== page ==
const currentWebUrl: string = this.context.pageContext.web.serverRelativeUrl;
let commentsUrl: string = `${currentWebUrl}/_api/web/lists/GetByTitle('${itemToGetComments.library}')/GetItemById(${itemToGetComments.pageId})/Comments`;

const response:HttpClientResponse = await this.context.spHttpClient.get(commentsUrl, SPHttpClient.configurations.v1);

const responseJSON = await response.json();
const comments: IComment[] = responseJSON.value;
let commentsInfo:string[] = comments.map((comment) => {
console.log(comment.text);
console.log(comment.replyCount);
return(
comment.text
)
})
return commentsInfo.join(" | ");

}

And the item in the list is updated with the result

this.getComments(selectedPageItem).then((comments: string) => {
//update list item with comments
console.log(comments);      sp.web.getList(this.context.pageContext.list.serverRelativeUrl).items.getById(event.selectedRows[0].getValueByName("ID")).update({
'Comments':comments
});
}).catch((exception) => {
console.log(`Oeps... ${exception.message}`);
});


Figure 3 – The comments are stored in the list

Once the comments are available it’s time to get the sentiment out of them.

Sentiment

The comments will be used to determine positive or negative sentiment about the page the comment were given at.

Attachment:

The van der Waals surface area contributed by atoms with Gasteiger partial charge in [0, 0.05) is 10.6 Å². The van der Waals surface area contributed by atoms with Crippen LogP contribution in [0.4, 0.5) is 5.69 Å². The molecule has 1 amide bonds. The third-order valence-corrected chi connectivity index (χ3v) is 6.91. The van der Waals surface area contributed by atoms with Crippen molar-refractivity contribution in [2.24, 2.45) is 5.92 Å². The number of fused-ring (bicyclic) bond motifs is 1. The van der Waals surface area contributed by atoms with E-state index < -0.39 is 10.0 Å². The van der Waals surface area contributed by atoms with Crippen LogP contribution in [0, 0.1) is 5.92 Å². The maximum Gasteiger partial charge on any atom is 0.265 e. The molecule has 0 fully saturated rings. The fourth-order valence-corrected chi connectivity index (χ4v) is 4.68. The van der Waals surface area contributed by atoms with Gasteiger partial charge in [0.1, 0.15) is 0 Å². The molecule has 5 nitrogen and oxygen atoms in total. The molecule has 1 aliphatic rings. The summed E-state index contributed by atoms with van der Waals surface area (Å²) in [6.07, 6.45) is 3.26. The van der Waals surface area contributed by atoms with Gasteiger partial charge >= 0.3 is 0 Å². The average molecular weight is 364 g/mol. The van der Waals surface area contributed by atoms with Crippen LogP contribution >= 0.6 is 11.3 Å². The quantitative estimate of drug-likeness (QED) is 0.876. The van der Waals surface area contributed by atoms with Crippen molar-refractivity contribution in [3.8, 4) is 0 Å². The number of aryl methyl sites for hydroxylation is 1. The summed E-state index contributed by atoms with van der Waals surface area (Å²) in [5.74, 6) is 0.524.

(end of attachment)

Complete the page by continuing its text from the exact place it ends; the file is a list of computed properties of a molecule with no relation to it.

To use the Text Analysis API to make sentiment(al 🙂 )  calls a Cognitive  Service has to be created in Azure.  This has been explained in great detail in this article: https://docs.microsoft.com/en-us/azure/cognitive-services/cognitive-services-apis-create-account

To be able to make a call the endpoint is needed and a key.

The endpoint of the API is dependent of the location selected when the service was created, in my case West Europe.

A key is needed to add to the request header ‘Ocp-Apim-Subscription-Key’, it is the subscription key which provides access to the API.

Now it’s time to start Visual Studio and create an Azure function (or create an Azure function through the Azure portal).

The next step is to add the Cognitive Services SDK to the project: NuGet package ‘Microsoft.Azure.CognitiveServices.Language’. The package is still in preview when writing this post, so select ‘include prerelease’ using the NuGet Packages Manager.